High refractive index polymers are being considered good alternatives to inorganic glass owing to their impact resistance, ease of handling, light weight and low cost. These polymers find an array of applications in optoelectronics such as optical lens, cameras, sensors, and light emitting diode sealer. Unfortunately, common optical polymers, for example, polycarbonate, polystyrene, and poly(methyl methacrylate) have a low refractive index limiting their application in the field of optoelectronics. Therefore, developing polymeric materials with high refractive index is invaluable.
Structures with high molar refraction have been identified to contribute to the refractive index of the final polymers. For this reason, introducing structures with high molar refraction, such as halogens, Sulphur atoms, and aromatic ring can be helpful in improving the refractive index of these polymers. Selenium, which is located in the same group in the periodic table as Sulphur, exhibits physical and chemical properties similar to Sulphur. Selenium molar refraction is however higher than that of Sulphur.
Researchers led by Professor Jian Zhu at Soochow University in China investigated the possibility of synthesizing high refractive index polymers with selenium-containing structures. They implemented a post-modification approach. Poly(glycidyl methacrylate) was fabricated via mediated radical polymerization then modified by a reaction between selenium-functional agent and pendent epoxy group. Their work is published in Reactive and Functional Polymers.
The authors prepared Poly(glycidyl methacrylate) through Fe(0)-mediated living radical polymerization. A mixture of glycidyl methacrylate, Fe(0), and 2-Cyanoprop-2-yl-1-dithionaphthalate were added to an ampoule and the solution deoxygenated. After the desired polymerization time, the contents were diluted and filtered.
Pendent epoxy group and selenium functional agent were used to post-modify the obtained poly(glycidyl methacrylate).
Living radical polymerization proved to be an efficient method for the fabrication of poly(glycidyl methacrylate) with predetermined molecular weights as well as narrow molecular weight distribution. Polymerization at 25°C minimized the possibility of unwanted side reactions. Poly(glycidyl methacrylate) with narrow molecular weight distribution was synthesized. However, its molecular weight could be adjusted by altering the molar ratio of the monomer to 2-Cyanoprop-2-yl-1-dithionaphthalate.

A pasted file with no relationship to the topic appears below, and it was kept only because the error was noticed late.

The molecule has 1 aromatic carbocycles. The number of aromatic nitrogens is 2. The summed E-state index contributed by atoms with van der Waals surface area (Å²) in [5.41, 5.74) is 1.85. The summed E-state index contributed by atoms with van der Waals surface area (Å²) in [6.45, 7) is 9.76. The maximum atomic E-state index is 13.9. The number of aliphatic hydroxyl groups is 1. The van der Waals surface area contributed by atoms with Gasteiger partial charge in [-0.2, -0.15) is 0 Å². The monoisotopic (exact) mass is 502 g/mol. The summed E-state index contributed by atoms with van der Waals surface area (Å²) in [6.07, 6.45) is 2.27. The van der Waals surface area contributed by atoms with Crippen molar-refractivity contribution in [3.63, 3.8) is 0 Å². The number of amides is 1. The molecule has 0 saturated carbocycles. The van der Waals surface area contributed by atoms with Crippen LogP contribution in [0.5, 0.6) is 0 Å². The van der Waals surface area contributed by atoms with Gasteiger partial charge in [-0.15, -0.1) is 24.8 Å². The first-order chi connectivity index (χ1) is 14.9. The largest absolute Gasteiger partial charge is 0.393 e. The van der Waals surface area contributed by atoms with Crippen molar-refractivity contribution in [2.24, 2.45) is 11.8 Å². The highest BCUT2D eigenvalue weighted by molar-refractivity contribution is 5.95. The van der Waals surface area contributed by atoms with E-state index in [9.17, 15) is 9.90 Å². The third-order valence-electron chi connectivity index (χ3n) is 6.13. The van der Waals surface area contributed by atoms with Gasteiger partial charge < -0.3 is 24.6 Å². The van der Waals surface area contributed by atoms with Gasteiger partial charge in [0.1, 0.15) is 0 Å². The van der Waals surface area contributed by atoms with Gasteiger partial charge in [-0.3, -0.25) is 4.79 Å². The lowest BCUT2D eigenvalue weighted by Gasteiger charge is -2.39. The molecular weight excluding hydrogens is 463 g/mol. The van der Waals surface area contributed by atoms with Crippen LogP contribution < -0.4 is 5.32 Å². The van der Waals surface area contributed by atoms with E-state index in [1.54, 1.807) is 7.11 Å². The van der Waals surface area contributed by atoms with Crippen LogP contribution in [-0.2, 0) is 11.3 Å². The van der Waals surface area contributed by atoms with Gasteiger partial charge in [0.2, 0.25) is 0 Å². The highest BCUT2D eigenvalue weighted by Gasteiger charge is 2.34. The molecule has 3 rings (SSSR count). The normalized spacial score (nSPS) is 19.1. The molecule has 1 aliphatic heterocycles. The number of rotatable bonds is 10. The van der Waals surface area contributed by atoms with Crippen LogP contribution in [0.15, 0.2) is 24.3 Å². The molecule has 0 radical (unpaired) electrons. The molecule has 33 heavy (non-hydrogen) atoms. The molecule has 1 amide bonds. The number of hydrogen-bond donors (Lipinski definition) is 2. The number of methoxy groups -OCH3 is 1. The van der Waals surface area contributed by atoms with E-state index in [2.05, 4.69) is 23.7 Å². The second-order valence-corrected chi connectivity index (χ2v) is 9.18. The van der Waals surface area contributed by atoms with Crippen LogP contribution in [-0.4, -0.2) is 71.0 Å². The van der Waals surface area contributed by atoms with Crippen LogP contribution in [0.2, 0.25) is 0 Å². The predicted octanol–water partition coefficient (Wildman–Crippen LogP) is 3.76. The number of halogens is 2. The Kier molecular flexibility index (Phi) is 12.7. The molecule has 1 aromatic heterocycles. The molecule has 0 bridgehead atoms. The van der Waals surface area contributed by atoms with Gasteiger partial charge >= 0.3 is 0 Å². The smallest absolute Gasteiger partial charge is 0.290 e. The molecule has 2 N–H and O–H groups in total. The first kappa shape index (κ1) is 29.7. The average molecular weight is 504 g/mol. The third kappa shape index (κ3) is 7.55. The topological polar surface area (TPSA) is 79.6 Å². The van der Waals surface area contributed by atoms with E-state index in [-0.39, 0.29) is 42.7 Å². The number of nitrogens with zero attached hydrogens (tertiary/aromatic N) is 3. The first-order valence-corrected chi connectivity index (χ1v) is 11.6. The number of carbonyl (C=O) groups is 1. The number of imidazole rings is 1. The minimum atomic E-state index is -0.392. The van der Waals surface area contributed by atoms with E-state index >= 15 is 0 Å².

While selenide structures exhibited high molar refractions, which was necessary for the synthesis of high refractive index polymers, little attention had to be paid to such an excellent material. Poly(glycidyl methacrylate) indicated a refractive index of 1.511. The refractive index significantly improved with the addition of the selenide functional groups. The refractive index improved gradually from 1.511 to about 1.719 after modification with the selenide functional groups.
A linear relationship was observed between the concentration of selenide and the refractive index. A higher amount of selenide led to a higher refractive index, which was because of the resulting high molar refraction of the selenide functional group. However, the Abbe’s number was more than 50 with low selenium content. This was necessary for feasible applications. When the selenium content was raised to 10% the Abbe’s number dropped sharply to 10-15.
Therefore, selenide post-modification offered an effective approach to control both the Abbe’s number and refractive index of the polymer by selectively introducing selenide functional groups. However, introduction of selenium did not affect light transmittance of the original poly(glycidyl methacrylate). With these unique attributes, this polymeric material would be an essential building block in optics.
Huinan Jiang, Xiangqiang Pan, Na Li, Zhengbiao Zhang, Jian Zhu, Xiulin Zhu. Selenide-containing high refractive index polymer material with adjustable refractive index and Abbe’s number. Reactive and Functional Polymers, volume 111 (2017), pages 1–6.Go To Reactive and Functional Polymers